psychotic-like hallucination
   The term psychotic-like hallucination is indebted to the medical Latin term * psychosis, which in turn stems from the Greek noun psuchosis (the giving of life, the process of animating). It is used more or less interchangeably with terms such as *pseudohallucination, *quasi-hallucination, and * dissociative hallucination. All these terms are used to express the observation that the phenomenon in question is reminiscent of a * hallucination proper, but that it lacks one or more of the latter's formal characteristics. The term psychotic-like hallucination is used in opposition to terms such as hallucination proper, *true hallucination, "veridical hallucination, and "psychotic hallucination.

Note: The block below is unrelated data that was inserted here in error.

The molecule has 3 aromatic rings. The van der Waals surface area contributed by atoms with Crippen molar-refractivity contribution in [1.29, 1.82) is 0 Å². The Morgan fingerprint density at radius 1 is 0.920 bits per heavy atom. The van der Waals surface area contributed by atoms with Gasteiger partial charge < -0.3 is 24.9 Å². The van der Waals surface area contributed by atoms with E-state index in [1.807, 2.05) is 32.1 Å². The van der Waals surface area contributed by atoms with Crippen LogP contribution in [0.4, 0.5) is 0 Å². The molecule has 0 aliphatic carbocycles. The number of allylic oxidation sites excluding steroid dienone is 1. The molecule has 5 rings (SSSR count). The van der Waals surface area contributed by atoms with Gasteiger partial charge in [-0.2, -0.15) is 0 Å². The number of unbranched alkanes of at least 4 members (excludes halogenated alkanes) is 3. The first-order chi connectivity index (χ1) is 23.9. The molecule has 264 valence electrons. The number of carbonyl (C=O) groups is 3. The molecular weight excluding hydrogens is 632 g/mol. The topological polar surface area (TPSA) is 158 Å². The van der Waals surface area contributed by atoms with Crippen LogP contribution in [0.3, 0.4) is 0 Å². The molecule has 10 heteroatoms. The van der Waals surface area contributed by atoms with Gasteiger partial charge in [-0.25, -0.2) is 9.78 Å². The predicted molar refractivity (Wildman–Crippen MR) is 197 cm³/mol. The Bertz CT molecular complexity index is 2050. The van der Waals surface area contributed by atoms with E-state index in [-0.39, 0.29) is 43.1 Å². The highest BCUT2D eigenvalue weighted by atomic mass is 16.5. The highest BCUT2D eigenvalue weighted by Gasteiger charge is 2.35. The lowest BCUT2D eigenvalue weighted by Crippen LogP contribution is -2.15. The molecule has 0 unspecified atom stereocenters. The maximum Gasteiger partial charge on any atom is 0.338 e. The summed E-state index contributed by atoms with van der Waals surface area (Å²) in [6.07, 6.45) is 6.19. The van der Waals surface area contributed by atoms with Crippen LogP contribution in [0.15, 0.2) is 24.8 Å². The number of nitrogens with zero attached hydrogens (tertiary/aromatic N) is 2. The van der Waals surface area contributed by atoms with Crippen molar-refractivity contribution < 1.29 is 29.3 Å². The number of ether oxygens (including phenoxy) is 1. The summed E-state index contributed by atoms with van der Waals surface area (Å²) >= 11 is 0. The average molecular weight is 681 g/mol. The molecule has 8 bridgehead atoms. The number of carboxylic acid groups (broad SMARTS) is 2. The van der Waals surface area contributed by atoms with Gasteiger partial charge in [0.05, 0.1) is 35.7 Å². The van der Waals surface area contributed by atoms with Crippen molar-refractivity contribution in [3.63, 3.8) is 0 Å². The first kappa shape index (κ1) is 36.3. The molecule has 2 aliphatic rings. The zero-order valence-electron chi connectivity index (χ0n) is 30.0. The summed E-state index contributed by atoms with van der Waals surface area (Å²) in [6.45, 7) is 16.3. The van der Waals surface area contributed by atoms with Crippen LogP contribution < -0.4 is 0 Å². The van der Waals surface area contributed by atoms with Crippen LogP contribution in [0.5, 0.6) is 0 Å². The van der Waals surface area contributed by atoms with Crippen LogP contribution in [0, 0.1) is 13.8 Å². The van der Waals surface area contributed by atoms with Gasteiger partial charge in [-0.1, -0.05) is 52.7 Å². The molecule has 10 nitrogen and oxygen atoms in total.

References
   Scott, J., Chant, D., Andrews, G., McGrath, J. (2006). Psychotic-like experiences in the general community: The correlates of CIDI psychosis screen items in an Australian sample. Psychological Medicine, 36, 231-238.
   Slade, P.D., Bentall, R.P. (1988). Sensory deception. A scientific analysis of hallucination. London: Johns Hopkins University Press.

Dictionary of Hallucinations. . 2010.

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